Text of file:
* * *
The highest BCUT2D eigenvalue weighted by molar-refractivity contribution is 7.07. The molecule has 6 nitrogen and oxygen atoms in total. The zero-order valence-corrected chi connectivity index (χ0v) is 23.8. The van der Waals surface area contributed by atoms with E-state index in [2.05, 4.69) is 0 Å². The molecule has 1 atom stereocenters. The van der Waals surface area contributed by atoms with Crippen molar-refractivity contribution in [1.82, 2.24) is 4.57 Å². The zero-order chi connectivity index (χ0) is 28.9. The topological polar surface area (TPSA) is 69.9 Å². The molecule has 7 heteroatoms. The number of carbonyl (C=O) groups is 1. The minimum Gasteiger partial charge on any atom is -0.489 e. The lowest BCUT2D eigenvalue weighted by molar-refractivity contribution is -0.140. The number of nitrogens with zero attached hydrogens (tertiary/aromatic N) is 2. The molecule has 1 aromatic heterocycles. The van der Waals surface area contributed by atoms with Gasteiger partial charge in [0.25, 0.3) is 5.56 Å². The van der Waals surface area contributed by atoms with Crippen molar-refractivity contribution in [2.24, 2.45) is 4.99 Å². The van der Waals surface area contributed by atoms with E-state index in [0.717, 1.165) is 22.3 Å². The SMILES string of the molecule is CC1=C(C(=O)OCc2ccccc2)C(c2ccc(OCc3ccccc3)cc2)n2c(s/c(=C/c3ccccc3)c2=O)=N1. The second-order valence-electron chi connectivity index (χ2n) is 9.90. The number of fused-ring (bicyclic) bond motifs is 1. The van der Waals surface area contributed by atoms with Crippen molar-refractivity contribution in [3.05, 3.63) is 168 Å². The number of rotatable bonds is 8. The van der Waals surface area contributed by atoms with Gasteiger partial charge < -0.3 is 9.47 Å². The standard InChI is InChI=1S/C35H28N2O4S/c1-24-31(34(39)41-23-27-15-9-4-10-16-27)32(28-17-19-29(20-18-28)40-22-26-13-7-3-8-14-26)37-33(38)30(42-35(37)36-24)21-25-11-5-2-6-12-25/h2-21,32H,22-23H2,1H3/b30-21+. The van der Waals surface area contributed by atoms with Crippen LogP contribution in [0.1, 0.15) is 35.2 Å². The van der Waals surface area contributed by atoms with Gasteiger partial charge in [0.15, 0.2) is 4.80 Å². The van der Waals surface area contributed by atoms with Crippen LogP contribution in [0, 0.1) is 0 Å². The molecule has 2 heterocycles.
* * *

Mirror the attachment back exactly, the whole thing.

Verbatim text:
The highest BCUT2D eigenvalue weighted by molar-refractivity contribution is 7.07. The molecule has 6 nitrogen and oxygen atoms in total. The zero-order valence-corrected chi connectivity index (χ0v) is 23.8. The van der Waals surface area contributed by atoms with E-state index in [2.05, 4.69) is 0 Å². The molecule has 1 atom stereocenters. The van der Waals surface area contributed by atoms with Crippen molar-refractivity contribution in [1.82, 2.24) is 4.57 Å². The zero-order chi connectivity index (χ0) is 28.9. The topological polar surface area (TPSA) is 69.9 Å². The molecule has 7 heteroatoms. The number of carbonyl (C=O) groups is 1. The minimum Gasteiger partial charge on any atom is -0.489 e. The lowest BCUT2D eigenvalue weighted by molar-refractivity contribution is -0.140. The number of nitrogens with zero attached hydrogens (tertiary/aromatic N) is 2. The molecule has 1 aromatic heterocycles. The van der Waals surface area contributed by atoms with Gasteiger partial charge in [0.25, 0.3) is 5.56 Å². The van der Waals surface area contributed by atoms with Crippen molar-refractivity contribution in [2.24, 2.45) is 4.99 Å². The van der Waals surface area contributed by atoms with E-state index in [0.717, 1.165) is 22.3 Å². The SMILES string of the molecule is CC1=C(C(=O)OCc2ccccc2)C(c2ccc(OCc3ccccc3)cc2)n2c(s/c(=C/c3ccccc3)c2=O)=N1. The second-order valence-electron chi connectivity index (χ2n) is 9.90. The number of fused-ring (bicyclic) bond motifs is 1. The van der Waals surface area contributed by atoms with Crippen molar-refractivity contribution in [3.05, 3.63) is 168 Å². The number of rotatable bonds is 8. The van der Waals surface area contributed by atoms with Gasteiger partial charge < -0.3 is 9.47 Å². The standard InChI is InChI=1S/C35H28N2O4S/c1-24-31(34(39)41-23-27-15-9-4-10-16-27)32(28-17-19-29(20-18-28)40-22-26-13-7-3-8-14-26)37-33(38)30(42-35(37)36-24)21-25-11-5-2-6-12-25/h2-21,32H,22-23H2,1H3/b30-21+. The van der Waals surface area contributed by atoms with Crippen LogP contribution in [0.1, 0.15) is 35.2 Å². The van der Waals surface area contributed by atoms with Gasteiger partial charge in [0.15, 0.2) is 4.80 Å². The van der Waals surface area contributed by atoms with Crippen LogP contribution in [0, 0.1) is 0 Å². The molecule has 2 heterocycles.